As our voyage continues, I confess that there are moments when the uncomfortableness of our small shared living space borders on the unbearable. It is not always comfortable living with thirty-nine others on a boat with no contact to our respective loved ones. The humidity makes us and our beds wet and sticky, the unrelenting watch cycle challenges our sleep schedules, and although we are surrounded by others offering helping hands and moral support, feelings of loneliness arise in ways that many of us have never experienced before. It is an intense trip, with real emotional and physical strain.
Silly Skittles: Paloma, Parker, Kris, and Diego playing the game pterodactyl
Although it is easy for my peers and me to complain about the hardships of this trip, we are starting to understand why this uncomfortableness is so valuable and why we sought it out in the first place. Struggle builds resilience. The day to day fatigue and mental exhaustion is small price to pay for what SEA is allowing us access to; the foundational building blocks of being an academic, a sailor, a leader, or whatever individual we desire to be. All of this offered and obtained in an environment that is like no other, the open ocean. For that we are all beyond grateful.
In small moments throughout the day I see the longevity of the skills we are building. Most days I feel like a sponge trying to soak in as much of the information that is being poured over me. Our experiences here, positive or negative push us to rise to the next potentially challenging moment. The ecstasy of achievement and frustration of failure is felt by all, daily and it’s exhausting. Put simply, the perseverance we are exhibiting is beyond significant and our struggles hold a purpose that will stay with us beyond this voyage’s destination.
While the struggles and the lessons we are learning from them are important, they are not constant. Camaraderie and community flow through the veins of this ship and there is rarely a moment with nothing to do. Daily classes and meals bring us together to share food, dances, stories, and laughs. Even though there are so many people aboard there is a surprising amount of alone time I find myself with. On a nice sunny day you find me atop the lab deckhouse playing chess with Vero, Paul, or Marshall. On days where the weather is not so favorable, you’ll find me below deck reading or journaling. Life aboard the Robert C Seamans is nothing short of spectacular.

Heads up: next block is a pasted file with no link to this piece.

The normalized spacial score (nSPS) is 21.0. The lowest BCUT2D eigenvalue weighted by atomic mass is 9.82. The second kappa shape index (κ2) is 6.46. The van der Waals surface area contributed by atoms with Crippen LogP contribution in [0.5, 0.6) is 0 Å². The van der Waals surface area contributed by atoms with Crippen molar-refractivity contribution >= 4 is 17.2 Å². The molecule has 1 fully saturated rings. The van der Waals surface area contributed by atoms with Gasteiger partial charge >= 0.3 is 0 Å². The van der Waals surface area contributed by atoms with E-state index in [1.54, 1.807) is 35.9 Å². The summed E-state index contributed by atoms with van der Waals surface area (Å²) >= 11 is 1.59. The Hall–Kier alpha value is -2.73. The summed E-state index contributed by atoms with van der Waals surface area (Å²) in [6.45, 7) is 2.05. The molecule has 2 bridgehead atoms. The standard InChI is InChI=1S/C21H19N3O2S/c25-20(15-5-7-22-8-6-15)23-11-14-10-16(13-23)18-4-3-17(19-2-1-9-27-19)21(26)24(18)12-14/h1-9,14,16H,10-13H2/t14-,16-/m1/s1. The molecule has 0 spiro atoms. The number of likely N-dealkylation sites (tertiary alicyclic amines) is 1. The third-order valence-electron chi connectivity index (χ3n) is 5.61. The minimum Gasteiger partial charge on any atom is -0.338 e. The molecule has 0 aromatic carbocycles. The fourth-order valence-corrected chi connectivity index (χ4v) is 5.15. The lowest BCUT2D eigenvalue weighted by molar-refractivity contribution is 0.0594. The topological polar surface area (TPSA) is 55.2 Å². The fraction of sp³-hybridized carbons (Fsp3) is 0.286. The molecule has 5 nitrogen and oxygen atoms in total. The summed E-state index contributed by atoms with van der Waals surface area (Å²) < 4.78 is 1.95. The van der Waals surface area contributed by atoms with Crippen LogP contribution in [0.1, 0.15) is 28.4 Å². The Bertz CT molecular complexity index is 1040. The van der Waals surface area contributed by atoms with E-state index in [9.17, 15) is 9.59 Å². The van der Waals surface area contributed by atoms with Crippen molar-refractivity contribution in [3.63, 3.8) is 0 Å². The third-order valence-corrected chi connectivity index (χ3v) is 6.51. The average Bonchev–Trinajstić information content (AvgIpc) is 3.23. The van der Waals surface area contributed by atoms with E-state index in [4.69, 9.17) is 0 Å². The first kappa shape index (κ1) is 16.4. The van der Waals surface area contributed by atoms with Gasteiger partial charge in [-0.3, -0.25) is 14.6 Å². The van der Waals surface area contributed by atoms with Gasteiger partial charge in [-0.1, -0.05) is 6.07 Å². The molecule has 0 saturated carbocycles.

To my family:
AJ, Joser, Stacy, Zack, Benny, Anise, and Uncle Alex – I miss you all so much and want to let you know I am having a fantastic time at sea. I feel I have reconnected with the crucial drive to learn. The past few years I have not dealt with the frustrations and challenges that come with learning (especially in my academic settings) and I am relieved that I am dealing with them so well here. It feels like the start of a new beginning.
On this ship the knowledge of sailing, oceanography, machinery, maritime history and nautical science often feels endless and I am trying to soak up as much information as I can. I think of you all every day and can’t wait to see you. I wish I could share many of these moments I am experiencing here with you all and look forward to the memories that lie in our future. I am so incredibly grateful to you all for supporting me through such an awkward transition into adulthood, I know this has been difficult and unexpected. I am so happy to have a family that pushes me to achieve great things and become the best me I can be. I just want to say thank you all each individually. You all support me in different and equally important ways.
This momentary separation from my support system (that’s you guys!) is not easy but its necessity and I feel like I’m doing a pretty good job. So to you all thank you.
I’m thinking about Nini and Big Pop and Susan, Mikey and Pop Pop. Hoping they are all in good health and sending lots of love. Please relay my gratitude and well wishes to them.